Thrips are a common household and garden nuisance, even for those with legendary green thumbs. While it's clear that an infestation can destroy many types of plants, one of the most common questions we get is if thrips are dangerous to humans or pets.
Thrips — a name that emerged from the ancient Greek word for woodworm — are not a single insect species, but an entire and diverse group of species. Of the more than 7,000 different kinds of thrips that have been identified so far, only a small portion would be considered pests. Many of the remaining species feed on insect debris, fungi, or decaying leaves, something that poses no threat to agriculture. Some, like those that eat aphids, are even actively helpful.
Those thrips that are pests, however, pose a threat to a wide range of plants and flowers in two distinct ways. One of them is direct. As thrips feed on countless different plants, flowers, shrubs, and even trees, they leave noticeable damage behind. In addition, thrips can carry a variety of plant viruses, damaging the vegetation they feed on indirectly. The Tomato Spotted Wilt Virus is merely one example of the viruses thrips can transmit to plants. When a plant has been exposed to thrips, leaves may develop lighter or darker spots, shrivel up and become rounded or take on a bud-like appearance, and the plant may even become so weak that it dies.
Because there are so many different kinds of thrips, these insects can be hard to identify. In general, they are slender, their long bodies are shaped like a projectile, and they range in size from about half a millimeter to five millimeters. Some thrips have wings, while others do not. Those that do generally do not fly very well.
Nobody would welcome these pests in their garden, and there is no question that certain thrips are rather dangerous for your plants. Do thrips also pose a threat to human health, though? What should you do if you find thrips among your plants?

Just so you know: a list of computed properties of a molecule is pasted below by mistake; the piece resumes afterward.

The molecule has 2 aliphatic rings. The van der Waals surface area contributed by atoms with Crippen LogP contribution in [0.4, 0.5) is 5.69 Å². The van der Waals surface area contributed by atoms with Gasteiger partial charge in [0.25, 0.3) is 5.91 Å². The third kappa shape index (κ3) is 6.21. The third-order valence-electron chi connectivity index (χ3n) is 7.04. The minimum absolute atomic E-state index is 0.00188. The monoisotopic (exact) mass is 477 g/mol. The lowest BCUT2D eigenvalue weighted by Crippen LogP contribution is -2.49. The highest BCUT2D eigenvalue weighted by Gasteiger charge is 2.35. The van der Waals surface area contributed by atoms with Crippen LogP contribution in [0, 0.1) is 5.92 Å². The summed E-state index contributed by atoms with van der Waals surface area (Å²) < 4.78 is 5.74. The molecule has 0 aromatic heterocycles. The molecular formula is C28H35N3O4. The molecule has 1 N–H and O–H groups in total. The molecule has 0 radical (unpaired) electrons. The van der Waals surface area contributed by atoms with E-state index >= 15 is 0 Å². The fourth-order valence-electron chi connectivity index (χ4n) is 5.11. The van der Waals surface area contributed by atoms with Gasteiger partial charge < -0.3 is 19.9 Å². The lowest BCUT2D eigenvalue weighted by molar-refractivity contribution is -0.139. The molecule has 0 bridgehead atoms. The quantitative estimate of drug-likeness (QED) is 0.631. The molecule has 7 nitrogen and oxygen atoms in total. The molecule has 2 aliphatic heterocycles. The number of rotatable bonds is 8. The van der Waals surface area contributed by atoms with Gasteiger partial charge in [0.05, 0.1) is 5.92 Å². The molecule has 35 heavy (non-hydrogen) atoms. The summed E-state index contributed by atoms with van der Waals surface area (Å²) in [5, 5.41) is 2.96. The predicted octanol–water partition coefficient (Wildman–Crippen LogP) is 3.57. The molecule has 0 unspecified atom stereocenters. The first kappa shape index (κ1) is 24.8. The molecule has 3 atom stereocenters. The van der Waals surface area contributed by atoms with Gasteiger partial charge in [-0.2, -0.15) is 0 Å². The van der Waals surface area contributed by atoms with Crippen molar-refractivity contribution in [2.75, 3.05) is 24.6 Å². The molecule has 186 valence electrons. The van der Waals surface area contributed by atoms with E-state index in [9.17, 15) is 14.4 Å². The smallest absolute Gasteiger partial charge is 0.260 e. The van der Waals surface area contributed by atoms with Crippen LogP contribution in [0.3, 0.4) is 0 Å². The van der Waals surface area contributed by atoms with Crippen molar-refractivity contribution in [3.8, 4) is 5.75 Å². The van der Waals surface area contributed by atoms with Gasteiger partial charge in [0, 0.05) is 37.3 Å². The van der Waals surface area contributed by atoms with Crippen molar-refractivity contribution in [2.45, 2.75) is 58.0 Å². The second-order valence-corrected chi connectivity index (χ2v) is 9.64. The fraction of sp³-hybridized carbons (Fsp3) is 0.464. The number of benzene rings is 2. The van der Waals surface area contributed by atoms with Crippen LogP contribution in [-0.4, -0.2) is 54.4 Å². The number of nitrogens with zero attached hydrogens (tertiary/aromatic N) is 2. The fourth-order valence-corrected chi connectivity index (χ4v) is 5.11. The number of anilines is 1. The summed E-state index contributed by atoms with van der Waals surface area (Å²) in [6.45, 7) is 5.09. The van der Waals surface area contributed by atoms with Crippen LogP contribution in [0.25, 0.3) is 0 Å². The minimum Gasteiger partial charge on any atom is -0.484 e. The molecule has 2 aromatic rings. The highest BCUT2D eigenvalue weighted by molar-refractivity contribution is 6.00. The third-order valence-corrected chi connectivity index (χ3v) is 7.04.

Yes. Some of the many thrips species can and do, occasionally, bite people. Unlike dangerous pests such as mosquitoes or ticks, thrips do not, in fact, feed on human blood, nor do the many plant viruses thrips can carry pose a risk to humans.
One distinguishing feature of thrips is the fact that they are able to find sustenance in numerous different types of plants, rather than primarily depending on only one food source. When thrips bite humans with their characteristic asymmetrical mandibles, they are simply in search of food. Once they discover that you aren’t it, they will quickly move onto greener pastures.
Those who are bitten by thrips are unlikely to see the bite in action — rather, they’ll feel a painful sensation (thrips have sharp mouthpieces that can break skin), inspect the site, and fail to spot the bug that has already cleared out.
The bite may, however, leave a small red lesion that can even become a little inflamed and lead to a localized skin rash. Those who are allergic can expect a stronger reaction. In these cases, seeking medical attention is always advised; you likely won’t know what type of bug bite you, after all.
If you are trying to prevent thrips bites, wearing an insect repellent that contains DEET will do the job — and it will also protect you against more dangerous bug bites.
Thrips can be hard to identify due to the fact that many are so tiny. Gently tapping the leaves of your plants while you hold a white piece of paper underneath can cause thrips to drop down, allowing you to get a closer look. At that point, you may be able to tell that you are dealing with thrips — but identifying the exact species is a challenge of its own. For this, you are best off reaching out to professionals.
Steps you can take to control thrips include: